Baby Angel Babcock - have you experience this? - page 2

I read the following this morning on Good Morning America about baby Angel Babcock: Angel's mother, Moriah Babcock, 20, father Joseph Babcock, 21, and two siblings Jayden and Kendall were found dead in the same field as the... Read More

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    When my husband's mother was dying she frequently talked to those who had passed away before her. This went on for months until she died. She would have whole conversations, but at the end of them she would always say no I am not going yet or I'm not ready to go. His mother did not want to die and fought well past any of us thought she would.

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    I have multiple stories, hope not to bore y'all. On nights we worked each shift with 2 nurses, this normal night I had admitted a lady she was mostly responsive choosing when to talk and when she chose to she let her lips fly....very nasty speaking to any staff who dared to enter her room. Anyways she was awake for 3 days prior to progressing to an unresponsive state, during this time she had No family, No visitors or phone calls . It was soooo easy to feel sorry for her but we all have heard the saying " u reap what u sow". Apparently she was a difficult person. When she was very close to passing another nurse and myself was at bedside holding her hands so she would not die alone. At her moment she stiffened up and instead of the peaceful expression were so used to seeing she had an expression of total terror- sheer terror on her face. With out thinking We stepped back from her, not sure why. I've never experienced anything like that since and pray that I never will again, once was enough for me. I'm strong in my faith, this one event has stayed with me thru the yrs and I suppose it will until I die.
    dosamigos76 and KaroSnowQueen like this.
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    That gives me chills. It sounds like most of the deaths are peaceful. Is that right? I've been reading a lot of hospice care books and was wondering if it's unusual for people to suffer at the end like the lady you spoke of. I've worried about that going into this field.
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    I've only seen this once...I really believe that hospice is a calling. You need to know where your comfort zone is, does death scare you? For me it's a part of life-the same as birth..... I feel that a nurse needs to know where his/her spirituality is to have a peace working this job. You will know rather quickly if hosice is a fit for you.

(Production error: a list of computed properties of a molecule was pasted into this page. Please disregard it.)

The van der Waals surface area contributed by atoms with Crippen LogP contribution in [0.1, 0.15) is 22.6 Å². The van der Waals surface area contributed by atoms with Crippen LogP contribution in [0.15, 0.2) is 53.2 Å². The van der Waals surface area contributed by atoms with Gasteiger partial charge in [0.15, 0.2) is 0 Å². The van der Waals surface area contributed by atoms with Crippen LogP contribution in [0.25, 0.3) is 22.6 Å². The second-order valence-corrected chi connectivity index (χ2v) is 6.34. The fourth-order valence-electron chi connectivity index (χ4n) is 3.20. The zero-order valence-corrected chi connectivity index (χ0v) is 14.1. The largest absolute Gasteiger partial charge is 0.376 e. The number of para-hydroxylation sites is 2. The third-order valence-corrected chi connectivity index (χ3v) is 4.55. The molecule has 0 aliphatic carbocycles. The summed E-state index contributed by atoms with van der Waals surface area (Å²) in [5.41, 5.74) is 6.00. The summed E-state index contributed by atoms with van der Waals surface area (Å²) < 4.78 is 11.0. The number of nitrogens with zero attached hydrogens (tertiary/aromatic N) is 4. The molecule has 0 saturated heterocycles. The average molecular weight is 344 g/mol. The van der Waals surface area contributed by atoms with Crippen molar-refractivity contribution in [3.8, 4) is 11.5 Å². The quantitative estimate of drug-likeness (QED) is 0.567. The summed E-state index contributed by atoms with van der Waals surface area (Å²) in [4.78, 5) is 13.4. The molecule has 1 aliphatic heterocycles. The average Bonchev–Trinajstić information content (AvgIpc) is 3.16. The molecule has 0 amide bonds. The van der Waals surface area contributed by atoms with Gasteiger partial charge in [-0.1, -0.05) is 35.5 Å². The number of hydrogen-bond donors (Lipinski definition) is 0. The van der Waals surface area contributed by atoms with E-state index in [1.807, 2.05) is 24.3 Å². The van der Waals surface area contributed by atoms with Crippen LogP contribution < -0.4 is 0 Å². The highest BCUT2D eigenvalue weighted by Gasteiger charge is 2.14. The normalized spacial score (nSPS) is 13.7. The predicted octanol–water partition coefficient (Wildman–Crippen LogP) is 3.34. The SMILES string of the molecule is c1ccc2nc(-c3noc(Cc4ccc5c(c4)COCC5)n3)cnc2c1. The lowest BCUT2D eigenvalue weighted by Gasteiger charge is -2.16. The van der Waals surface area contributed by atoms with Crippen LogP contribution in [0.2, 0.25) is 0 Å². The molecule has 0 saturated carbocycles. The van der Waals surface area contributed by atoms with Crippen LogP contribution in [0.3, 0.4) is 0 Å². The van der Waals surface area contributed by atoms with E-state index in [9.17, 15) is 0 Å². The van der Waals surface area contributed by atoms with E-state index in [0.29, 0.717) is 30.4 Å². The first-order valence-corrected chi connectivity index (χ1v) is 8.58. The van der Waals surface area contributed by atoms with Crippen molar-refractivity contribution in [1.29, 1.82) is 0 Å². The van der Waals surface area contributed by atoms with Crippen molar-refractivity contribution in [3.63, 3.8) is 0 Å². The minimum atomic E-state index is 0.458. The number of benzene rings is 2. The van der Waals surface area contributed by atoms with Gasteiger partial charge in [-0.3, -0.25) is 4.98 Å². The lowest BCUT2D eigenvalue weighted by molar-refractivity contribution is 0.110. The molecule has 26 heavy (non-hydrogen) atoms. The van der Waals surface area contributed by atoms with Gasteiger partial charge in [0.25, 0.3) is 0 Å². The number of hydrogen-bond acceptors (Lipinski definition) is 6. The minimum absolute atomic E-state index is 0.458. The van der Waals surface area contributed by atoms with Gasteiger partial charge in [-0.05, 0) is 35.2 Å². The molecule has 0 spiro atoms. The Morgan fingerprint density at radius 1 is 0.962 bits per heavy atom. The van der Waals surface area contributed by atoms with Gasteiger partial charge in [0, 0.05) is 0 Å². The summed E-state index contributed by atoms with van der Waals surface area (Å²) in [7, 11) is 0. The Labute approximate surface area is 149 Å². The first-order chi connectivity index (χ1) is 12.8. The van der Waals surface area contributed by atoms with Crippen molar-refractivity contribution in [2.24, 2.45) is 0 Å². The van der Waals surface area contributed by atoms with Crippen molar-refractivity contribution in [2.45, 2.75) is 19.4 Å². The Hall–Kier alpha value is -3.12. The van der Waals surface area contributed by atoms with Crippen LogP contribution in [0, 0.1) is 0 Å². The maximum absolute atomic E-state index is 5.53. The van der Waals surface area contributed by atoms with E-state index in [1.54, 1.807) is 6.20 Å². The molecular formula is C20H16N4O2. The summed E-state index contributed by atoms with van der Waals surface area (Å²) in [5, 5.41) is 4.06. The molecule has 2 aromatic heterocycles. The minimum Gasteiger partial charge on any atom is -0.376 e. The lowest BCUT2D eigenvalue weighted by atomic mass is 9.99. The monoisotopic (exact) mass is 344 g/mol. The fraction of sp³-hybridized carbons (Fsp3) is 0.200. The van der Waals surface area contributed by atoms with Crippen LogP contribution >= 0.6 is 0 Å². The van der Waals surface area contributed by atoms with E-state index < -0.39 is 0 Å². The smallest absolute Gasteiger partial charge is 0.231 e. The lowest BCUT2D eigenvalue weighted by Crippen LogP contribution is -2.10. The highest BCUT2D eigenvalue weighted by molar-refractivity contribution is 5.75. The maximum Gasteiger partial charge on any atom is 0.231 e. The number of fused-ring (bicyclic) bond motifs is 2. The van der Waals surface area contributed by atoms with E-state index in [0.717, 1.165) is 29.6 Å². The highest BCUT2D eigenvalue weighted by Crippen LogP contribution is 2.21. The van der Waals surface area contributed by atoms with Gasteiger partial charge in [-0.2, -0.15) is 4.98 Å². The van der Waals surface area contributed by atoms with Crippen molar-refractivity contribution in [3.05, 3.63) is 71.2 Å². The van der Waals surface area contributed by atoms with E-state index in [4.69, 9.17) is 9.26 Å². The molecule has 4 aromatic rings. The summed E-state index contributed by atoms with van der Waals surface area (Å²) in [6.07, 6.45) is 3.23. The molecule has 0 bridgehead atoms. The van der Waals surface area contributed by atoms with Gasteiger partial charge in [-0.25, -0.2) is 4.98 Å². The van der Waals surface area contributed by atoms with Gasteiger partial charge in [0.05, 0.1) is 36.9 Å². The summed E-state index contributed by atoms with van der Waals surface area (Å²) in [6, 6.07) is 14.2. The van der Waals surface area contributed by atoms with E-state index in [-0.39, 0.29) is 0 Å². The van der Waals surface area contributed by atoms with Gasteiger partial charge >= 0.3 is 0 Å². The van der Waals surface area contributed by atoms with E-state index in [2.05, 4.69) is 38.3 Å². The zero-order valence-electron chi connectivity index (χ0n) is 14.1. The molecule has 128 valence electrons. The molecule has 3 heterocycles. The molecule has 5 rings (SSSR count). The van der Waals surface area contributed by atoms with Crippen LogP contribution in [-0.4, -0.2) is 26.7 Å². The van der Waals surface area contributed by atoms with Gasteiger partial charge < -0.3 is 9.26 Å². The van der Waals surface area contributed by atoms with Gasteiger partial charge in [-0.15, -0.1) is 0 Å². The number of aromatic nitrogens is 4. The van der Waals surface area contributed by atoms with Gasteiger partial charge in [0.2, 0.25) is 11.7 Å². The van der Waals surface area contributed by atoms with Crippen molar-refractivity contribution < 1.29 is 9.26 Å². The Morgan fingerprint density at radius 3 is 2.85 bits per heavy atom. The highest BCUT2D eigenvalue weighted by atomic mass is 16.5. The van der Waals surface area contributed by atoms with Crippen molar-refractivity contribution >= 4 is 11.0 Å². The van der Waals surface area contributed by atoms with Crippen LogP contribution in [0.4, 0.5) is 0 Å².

thegrayeyedgirl likes this.
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    I agree with you...birth and death are all part of the same cycle of life and should be treated with equal care and consideration. That's why hospice is the field I've chosen
    tewdles likes this.
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    I had a patient tell me once that her mother was visiting her in the evenings, sitting on the side of her bed. She told me they were very nice visits, but, since her mother was dead she knew that this was meaningful. I simply held her hand and comforted her...she died within days of that visit.

    Many, many people have spoken to me of visitors in their last days/weeks, even atheists. One guy in particular spoke of a very nice young man who was very handsome with beautiful blue eyes that visited him every evening. Ol Pete (not his real name) told me that they young man smiled a lot but never said anything, just sat next to him. He really enjoyed the visits. Pete was an atheist but he was comforted by those visits. I never suggested to him that the young man was not really there or was something other than what he said he was.

    An elderly woman of christian faith told me of an angel that stayed with her, up in the corner of the room by the ceiling. She was comforted by that presence.

    A young girl once told her mother several evenings in a row about "sparkles" that were in her room near the ceiling above her bed at night. The mother could not see them. The child was not afraid and found them comforting. When I attended the near death visit of the grandmother (she died during my stay) the child and mother arrived and the little girl said..."look mommy, gramma has sparkles too". Of course, we could not see them.

    Many, many people reach out and/or open their eyes just before death. My mom opened her eyes, smiled, and took a last "sigh" of a breath.

    We are each intitled to our opinions of what these things mean. I am comforted by them.

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